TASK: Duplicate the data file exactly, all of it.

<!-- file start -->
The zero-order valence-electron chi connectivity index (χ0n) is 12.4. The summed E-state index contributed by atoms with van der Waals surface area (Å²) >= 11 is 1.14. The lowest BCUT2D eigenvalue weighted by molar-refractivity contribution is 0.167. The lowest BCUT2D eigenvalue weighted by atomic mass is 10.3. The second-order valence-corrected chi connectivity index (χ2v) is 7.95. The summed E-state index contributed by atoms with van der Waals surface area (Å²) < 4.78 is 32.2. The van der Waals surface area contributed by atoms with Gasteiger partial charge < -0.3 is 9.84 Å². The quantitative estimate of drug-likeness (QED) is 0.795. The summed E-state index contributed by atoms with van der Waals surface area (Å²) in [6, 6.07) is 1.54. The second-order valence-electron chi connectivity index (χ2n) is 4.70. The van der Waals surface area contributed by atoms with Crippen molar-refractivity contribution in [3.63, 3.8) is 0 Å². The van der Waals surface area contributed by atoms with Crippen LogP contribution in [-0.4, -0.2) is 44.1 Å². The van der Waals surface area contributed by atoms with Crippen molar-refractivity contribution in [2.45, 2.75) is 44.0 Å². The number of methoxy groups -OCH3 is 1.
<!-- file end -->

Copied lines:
The zero-order valence-electron chi connectivity index (χ0n) is 12.4. The summed E-state index contributed by atoms with van der Waals surface area (Å²) >= 11 is 1.14. The lowest BCUT2D eigenvalue weighted by molar-refractivity contribution is 0.167. The lowest BCUT2D eigenvalue weighted by atomic mass is 10.3. The second-order valence-corrected chi connectivity index (χ2v) is 7.95. The summed E-state index contributed by atoms with van der Waals surface area (Å²) < 4.78 is 32.2. The van der Waals surface area contributed by atoms with Gasteiger partial charge < -0.3 is 9.84 Å². The quantitative estimate of drug-likeness (QED) is 0.795. The summed E-state index contributed by atoms with van der Waals surface area (Å²) in [6, 6.07) is 1.54. The second-order valence-electron chi connectivity index (χ2n) is 4.70. The van der Waals surface area contributed by atoms with Crippen molar-refractivity contribution in [3.63, 3.8) is 0 Å². The van der Waals surface area contributed by atoms with Crippen LogP contribution in [-0.4, -0.2) is 44.1 Å². The van der Waals surface area contributed by atoms with Crippen molar-refractivity contribution in [2.45, 2.75) is 44.0 Å². The number of methoxy groups -OCH3 is 1.